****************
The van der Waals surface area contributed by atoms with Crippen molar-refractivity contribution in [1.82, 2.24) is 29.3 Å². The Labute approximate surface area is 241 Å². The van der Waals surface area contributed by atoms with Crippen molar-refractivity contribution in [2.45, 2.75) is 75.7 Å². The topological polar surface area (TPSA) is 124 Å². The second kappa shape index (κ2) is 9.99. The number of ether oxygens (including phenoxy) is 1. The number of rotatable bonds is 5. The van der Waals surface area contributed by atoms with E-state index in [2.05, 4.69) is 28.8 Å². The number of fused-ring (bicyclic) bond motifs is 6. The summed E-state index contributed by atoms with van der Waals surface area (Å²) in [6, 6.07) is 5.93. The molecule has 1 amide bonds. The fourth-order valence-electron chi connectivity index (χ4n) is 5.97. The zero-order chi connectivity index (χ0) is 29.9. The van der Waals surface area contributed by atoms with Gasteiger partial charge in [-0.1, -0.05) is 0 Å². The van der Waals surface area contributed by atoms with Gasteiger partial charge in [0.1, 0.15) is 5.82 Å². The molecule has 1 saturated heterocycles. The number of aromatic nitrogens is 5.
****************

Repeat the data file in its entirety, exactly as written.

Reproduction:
The van der Waals surface area contributed by atoms with Crippen molar-refractivity contribution in [1.82, 2.24) is 29.3 Å². The Labute approximate surface area is 241 Å². The van der Waals surface area contributed by atoms with Crippen molar-refractivity contribution in [2.45, 2.75) is 75.7 Å². The topological polar surface area (TPSA) is 124 Å². The second kappa shape index (κ2) is 9.99. The number of ether oxygens (including phenoxy) is 1. The number of rotatable bonds is 5. The van der Waals surface area contributed by atoms with E-state index in [2.05, 4.69) is 28.8 Å². The number of fused-ring (bicyclic) bond motifs is 6. The summed E-state index contributed by atoms with van der Waals surface area (Å²) in [6, 6.07) is 5.93. The molecule has 1 amide bonds. The fourth-order valence-electron chi connectivity index (χ4n) is 5.97. The zero-order chi connectivity index (χ0) is 29.9. The van der Waals surface area contributed by atoms with Gasteiger partial charge in [-0.1, -0.05) is 0 Å². The van der Waals surface area contributed by atoms with Gasteiger partial charge in [0.1, 0.15) is 5.82 Å². The molecule has 1 saturated heterocycles. The number of aromatic nitrogens is 5.